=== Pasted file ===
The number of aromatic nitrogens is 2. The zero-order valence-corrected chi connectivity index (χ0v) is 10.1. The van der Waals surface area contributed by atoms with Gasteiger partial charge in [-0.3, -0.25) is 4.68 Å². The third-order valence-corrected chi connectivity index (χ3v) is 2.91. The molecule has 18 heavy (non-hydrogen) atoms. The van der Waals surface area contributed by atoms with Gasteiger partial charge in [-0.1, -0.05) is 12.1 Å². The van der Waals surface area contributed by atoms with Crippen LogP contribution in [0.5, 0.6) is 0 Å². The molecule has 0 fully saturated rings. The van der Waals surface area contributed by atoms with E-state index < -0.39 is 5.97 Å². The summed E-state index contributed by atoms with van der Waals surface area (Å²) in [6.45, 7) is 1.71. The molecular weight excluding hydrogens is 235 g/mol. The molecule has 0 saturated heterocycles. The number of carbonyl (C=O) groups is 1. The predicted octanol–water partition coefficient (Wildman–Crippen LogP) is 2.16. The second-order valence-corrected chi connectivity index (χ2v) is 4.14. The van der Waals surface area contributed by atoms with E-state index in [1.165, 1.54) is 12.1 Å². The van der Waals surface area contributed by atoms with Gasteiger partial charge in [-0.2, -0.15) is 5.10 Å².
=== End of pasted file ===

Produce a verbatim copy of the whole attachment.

The number of aromatic nitrogens is 2. The zero-order valence-corrected chi connectivity index (χ0v) is 10.1. The van der Waals surface area contributed by atoms with Gasteiger partial charge in [-0.3, -0.25) is 4.68 Å². The third-order valence-corrected chi connectivity index (χ3v) is 2.91. The molecule has 18 heavy (non-hydrogen) atoms. The van der Waals surface area contributed by atoms with Gasteiger partial charge in [-0.1, -0.05) is 12.1 Å². The van der Waals surface area contributed by atoms with Crippen LogP contribution in [0.5, 0.6) is 0 Å². The molecule has 0 fully saturated rings. The van der Waals surface area contributed by atoms with E-state index < -0.39 is 5.97 Å². The summed E-state index contributed by atoms with van der Waals surface area (Å²) in [6.45, 7) is 1.71. The molecular weight excluding hydrogens is 235 g/mol. The molecule has 0 saturated heterocycles. The number of carbonyl (C=O) groups is 1. The predicted octanol–water partition coefficient (Wildman–Crippen LogP) is 2.16. The second-order valence-corrected chi connectivity index (χ2v) is 4.14. The van der Waals surface area contributed by atoms with E-state index in [1.165, 1.54) is 12.1 Å². The van der Waals surface area contributed by atoms with Gasteiger partial charge in [-0.2, -0.15) is 5.10 Å².